Everything You Need to Know About Peonies
These fluffy, layered flowers are beloved by gardeners of all skill levels. Here, learn how to care for your newly-planted peonies.
While the beauty and elegance of peonies could seem intimidating to a novice gardener, caring for them is actually far simpler than you'd think. "Peonies are easy!" says Kathleen Gagan, owner of Peony's Envy in Bernardsville, New Jersey. "They're disease-resistant, so they don't need pesticides, and once established, they don't need a lot of water," she says. The key is patience—peonies can take a few years to settle in once planted, but they'll go on to live for hundreds of years if you care for them well.
Peonies grow from zones three to eight, and while herbaceous peonies crave lots of sunshine, tree peonies like dappled shade. The best time to plant is generally the first week of April. When selecting herbaceous peony roots to plant, look for healthy, fleshy firm roots (they should feel like firm carrots) and abundant eyes. As you plant, it's important to position the eyes of the root at the right depth. This varies by zone—in general, you'll want the eyes closer to the surface the warmer your climate. You can also purchase a container-grown plant, which will generally be at least three years old and can be planted right away, but fall or spring, when temperatures are mild, is best.
Paeonia suffruticosa, known as tree peonies, are difficult to find, but if you can get them, they're worth the investment. To plant, find where the root and stem meet and plant one inch deeper. The trees can grow seven to eight feet tall over their lifetime and can live hundreds of years. One of the most revered types is the Chinese tree peony. It is not, as its name implies, a tree, but rather a sparsely branched deciduous shrub with dark-green leaves and unimaginably large (and often fragrant) white, pink, red, or purple flowers. Kasha and David Furman, of Cricket Hill Garden in Thomaston, Connecticut, have worked for 10 years establishing relationships with growers in China and importing these beautiful plants. Tree peonies planted in spring may not have enough time to develop the roots they need to support a new flush of growth, so you should plant them in fall. Once they're planted, be sure to water and deadhead your tree peonies regularly.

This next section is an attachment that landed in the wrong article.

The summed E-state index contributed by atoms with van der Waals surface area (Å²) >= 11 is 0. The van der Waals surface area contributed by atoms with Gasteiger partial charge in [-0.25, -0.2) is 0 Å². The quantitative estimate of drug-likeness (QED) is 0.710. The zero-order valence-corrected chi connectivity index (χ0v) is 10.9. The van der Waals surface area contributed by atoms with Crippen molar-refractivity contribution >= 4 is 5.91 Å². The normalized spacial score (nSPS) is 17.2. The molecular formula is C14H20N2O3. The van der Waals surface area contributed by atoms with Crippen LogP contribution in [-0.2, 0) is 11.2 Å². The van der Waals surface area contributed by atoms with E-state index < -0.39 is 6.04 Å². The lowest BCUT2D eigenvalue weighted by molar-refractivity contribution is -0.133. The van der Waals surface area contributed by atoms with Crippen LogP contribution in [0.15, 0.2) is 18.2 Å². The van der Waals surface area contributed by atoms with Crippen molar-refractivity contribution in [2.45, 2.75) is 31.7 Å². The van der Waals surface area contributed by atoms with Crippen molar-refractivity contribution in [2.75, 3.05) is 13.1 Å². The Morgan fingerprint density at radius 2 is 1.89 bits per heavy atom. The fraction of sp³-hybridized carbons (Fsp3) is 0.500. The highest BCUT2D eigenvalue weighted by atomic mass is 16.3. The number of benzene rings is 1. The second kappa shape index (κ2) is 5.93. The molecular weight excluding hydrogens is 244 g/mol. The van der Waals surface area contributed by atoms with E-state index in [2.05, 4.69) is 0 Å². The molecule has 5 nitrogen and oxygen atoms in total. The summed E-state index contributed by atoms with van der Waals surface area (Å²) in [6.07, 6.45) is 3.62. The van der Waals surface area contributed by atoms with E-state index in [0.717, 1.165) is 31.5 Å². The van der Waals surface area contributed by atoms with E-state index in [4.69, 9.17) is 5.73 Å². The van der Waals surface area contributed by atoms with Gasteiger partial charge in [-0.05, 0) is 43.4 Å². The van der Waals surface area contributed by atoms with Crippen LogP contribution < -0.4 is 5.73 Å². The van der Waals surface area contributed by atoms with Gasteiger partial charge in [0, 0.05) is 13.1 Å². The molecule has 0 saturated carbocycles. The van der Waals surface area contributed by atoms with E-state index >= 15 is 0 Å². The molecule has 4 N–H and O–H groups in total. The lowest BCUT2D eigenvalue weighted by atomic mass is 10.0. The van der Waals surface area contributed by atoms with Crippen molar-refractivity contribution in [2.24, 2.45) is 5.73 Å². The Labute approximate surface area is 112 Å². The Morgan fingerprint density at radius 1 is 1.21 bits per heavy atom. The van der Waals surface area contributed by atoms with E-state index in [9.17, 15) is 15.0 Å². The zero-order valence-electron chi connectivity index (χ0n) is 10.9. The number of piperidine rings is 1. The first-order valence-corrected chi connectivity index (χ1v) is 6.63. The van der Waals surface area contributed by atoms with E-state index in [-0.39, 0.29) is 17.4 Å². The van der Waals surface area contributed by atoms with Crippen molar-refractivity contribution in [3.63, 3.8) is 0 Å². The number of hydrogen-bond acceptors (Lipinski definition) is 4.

How to Care for Peonies
Peonies can thrive for decades, and because they hate to be disturbed, you really need to pick a spot where they can remain for years to come. Both herbaceous and tree peonies can tolerate full sun, but the flower will last longer if there is a bit of shade each day. Growing peonies is not difficult, but the Furmans do recommend that you plant them in moist but well-drained soil and in an area that's free of competing plant roots. Because peony flowers are so heavy, it's important to support or stake them so that they don't fall over. Peony cages or rings, or even a homemade system with stakes and rope, will do the job.
How to Store Peonies
Peonies make great cut flowers, and they're easy to store in your fridge for later use if you're dealing with an embarassment of riches all at once, as is common with peonies. Their short bloom time means the vast majority of your blooms will be ready to cut and display at once. For flowers you plan to cut and enjoy right away, cut buds when they're still somewhat closed but soft. They should feel almost like a marshmallow. To get a little more life out of your remaining buds, simply cut them before they're open, ideally when they are tight and still hard like marbles. Then, wrap them in newspaper, place rubber bands on the ends, and store them on their sides in the refrigerator. Alternatively, you can store them upright in flower sleeves and a little bit of water.
Peonies come in eight forms or shapes. No matter your growing environment or flower preference, there is a peony to suit any style. Anemone peonies are an early-blooming type of flower that makes for a great garden plant. They're low-growing—around two inches tall—and usually don't require staking. The single peony is revered for its prolific blooming; these peonies look like big daisies. They do well with a bit of shade in the afternoon to protect the flowers from the heat of the midday sun. Singles are a lighter flower form, so they usually don't need staking. Meanwhile the lotus peony is another heavy-blooming plant. Its flowers feature two or three layers of guard petals and need to be protected from the hot afternoon sun. There is no need to stake the plants.
Chrysanthemum peonies are many-petaled flowers, with five to 10 layers of guard petals that get smaller as they approach the center. They prefer full sunshine. Rose peonies feature a strong rose-like scent and lots of petals. Their petals are larger near the outside of the flower. These blooms are beautiful as cut flowers. The golden circle is a striking variety that happens to be Martha's favorite peony form. They have big, full flowers with wonderful blooms.
With their large, wide outer guard petals and tight, curly center petals, crown peonies are shaped like ice cream scoops. When fully open, the guard petals fold all the way back and the flowers look like big balls in the garden. Hundred proliferate flowers contain the most petals out of any peony form—at least 100 each. They are so full that you can hardly see the distinction between guard petals and center petals. They're widely known as the best form for cut flowers.